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How to practice self-care

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How to practice self-care

Fill your head with words, not worries. Reading is a useful tool when you're looking to take your mind off, well, anything–whether it's a text left on

Fill your head with words, not worries. Reading is a useful tool when you're looking to take your mind off, well, anything–whether it's a text left on "read" or an unfinished calculus test.

Prameela Kottapalli

Fill your head with words, not worries. Reading is a useful tool when you're looking to take your mind off, well, anything–whether it's a text left on "read" or an unfinished calculus test.

Prameela Kottapalli

Prameela Kottapalli

Fill your head with words, not worries. Reading is a useful tool when you're looking to take your mind off, well, anything–whether it's a text left on "read" or an unfinished calculus test.

by Prameela Kottapalli, Winged Post Features Editor

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It’s come to that point in the semester. The days are longer, the nights are shorter, and school feels harder. Freshman year finally starts to feel like high school. Sophomore year, for many, brings the foreboding promise of the first round of AP exams. Junior year is, well, junior year. Evening skies melt into darkness as we pull all-nighters to place the finishing touches on literary theory essays; the dreaded chime of the 6 a.m. alarm clock tolls as we roll out of bed to study for that first-period calc exam. For those of us who participate in extracurricular activities, that 3 p.m. dismissal bell brings no guarantee of a brief respite from a busy day–and, of course, there’s always homework to be done.

Grouping all of this alongside the struggles of the everyday teenager leaves little room to breathe. We all know the remedy: slow down, cherish the quiet moments, stop and smell the roses. But what do any of these hackneyed proverbs mean? How does one stop and smell the roses?

  1. Do what you love–it’s the best way to avoid premature “burnout.” Take the elective classes that you truly enjoy, not the ones that’ll provide you with a nominal GPA boost. Sign-up for that courses you’ve always wanted to take since freshman year. Whether it’s a study-of you never had the chance to take, an extra math class you somehow find compelling, or stone-carving, do it. Everything else will fall in place.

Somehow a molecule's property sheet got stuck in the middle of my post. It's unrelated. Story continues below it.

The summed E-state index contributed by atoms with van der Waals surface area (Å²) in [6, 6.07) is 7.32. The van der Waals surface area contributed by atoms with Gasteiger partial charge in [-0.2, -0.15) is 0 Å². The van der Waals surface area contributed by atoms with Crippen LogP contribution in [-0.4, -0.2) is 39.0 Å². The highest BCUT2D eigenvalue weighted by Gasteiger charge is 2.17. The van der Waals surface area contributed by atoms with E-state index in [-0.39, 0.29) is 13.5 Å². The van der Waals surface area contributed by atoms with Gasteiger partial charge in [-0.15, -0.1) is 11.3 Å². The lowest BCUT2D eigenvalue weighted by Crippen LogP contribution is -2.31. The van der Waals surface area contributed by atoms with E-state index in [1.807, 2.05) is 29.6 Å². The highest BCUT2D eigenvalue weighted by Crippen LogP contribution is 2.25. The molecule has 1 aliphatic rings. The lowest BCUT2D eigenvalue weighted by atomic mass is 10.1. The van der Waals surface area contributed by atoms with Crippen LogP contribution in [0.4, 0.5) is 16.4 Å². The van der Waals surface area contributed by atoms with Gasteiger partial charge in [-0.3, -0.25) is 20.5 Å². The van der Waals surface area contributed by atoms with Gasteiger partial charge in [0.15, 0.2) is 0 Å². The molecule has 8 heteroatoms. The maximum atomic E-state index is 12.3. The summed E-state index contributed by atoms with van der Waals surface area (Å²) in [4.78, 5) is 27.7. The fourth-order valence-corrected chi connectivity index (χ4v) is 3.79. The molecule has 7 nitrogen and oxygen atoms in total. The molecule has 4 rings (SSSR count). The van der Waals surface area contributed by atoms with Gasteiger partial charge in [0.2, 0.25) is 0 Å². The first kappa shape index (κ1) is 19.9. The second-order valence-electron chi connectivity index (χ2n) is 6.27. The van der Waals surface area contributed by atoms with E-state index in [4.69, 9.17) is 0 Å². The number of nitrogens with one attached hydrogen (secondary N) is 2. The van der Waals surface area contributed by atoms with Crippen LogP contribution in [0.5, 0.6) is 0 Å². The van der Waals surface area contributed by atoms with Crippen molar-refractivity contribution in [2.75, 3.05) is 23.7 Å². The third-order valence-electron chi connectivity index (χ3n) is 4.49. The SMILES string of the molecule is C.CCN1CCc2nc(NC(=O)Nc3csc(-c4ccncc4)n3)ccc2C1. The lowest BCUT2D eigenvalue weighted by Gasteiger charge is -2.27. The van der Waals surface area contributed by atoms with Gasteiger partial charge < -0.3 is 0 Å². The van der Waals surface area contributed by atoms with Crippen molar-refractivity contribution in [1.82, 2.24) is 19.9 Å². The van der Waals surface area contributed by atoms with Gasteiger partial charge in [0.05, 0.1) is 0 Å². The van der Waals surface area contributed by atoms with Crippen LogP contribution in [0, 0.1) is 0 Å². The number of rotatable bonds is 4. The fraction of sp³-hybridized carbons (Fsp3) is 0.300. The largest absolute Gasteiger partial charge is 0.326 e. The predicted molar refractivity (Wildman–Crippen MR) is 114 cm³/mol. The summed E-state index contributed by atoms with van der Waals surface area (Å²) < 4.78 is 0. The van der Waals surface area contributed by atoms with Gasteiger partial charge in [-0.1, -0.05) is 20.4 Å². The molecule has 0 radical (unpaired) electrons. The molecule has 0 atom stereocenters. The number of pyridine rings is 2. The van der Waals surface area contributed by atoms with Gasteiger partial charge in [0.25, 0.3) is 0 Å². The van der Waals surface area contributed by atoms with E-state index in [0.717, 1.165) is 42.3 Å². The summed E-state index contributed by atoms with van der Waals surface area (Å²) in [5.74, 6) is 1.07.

2. Relax on weekdays. Many of us push ourselves to the brink of our capabilities on school nights, barely having enough time to sit down and eat dinner. That’s not healthy. So on those rare evenings of light homework and extracurriculars, take a breath. Nap. Watch a Netflix movie. Go out to a casual restaurant with your family. Don’t restrict your leisure time to the weekends.
  3. Take baths. I know, it sounds strange–but there are few things that feel as self-indulgent as immersing yourself in a tub of warm, chamomile-scented water (with bubbles, potentially).
  4. Read. Whether it’s a novel, a comic book, or a magazine, reading is an excellent way to take your mind away from stressful obligations. Fill your head with words, not troubling thoughts.
  5. Eat well. Enjoy your food, and take time to enjoy it. Don’t just grab a granola bar in the morning to munch on in the car. Pour yourself a bowl of cereal, sit down at your kitchen table and scroll through your instagram feed. At lunch, don’t always make yourself a haphazard, two-minute sandwich. Stand in line with a friend for a full-course meal at Manzanita.
  6. Exercise. Endorphins don’t just make you feel happier, but they elevate your productivity. That may not mean you’ll get all of your work done ahead of time, but hey, at least you’ll feel energized while procrastinating.

Maybe these methods won’t suit you perfectly. We all have different lifestyles, different schedules, different interests. But even if it’s just taking a few extra minutes to enjoy your breakfast or going on a thirty-minute jog through your neighborhood at 4 p.m., self-care can only make this point in the semester–and for that matter, all points–go by a lot smoother.

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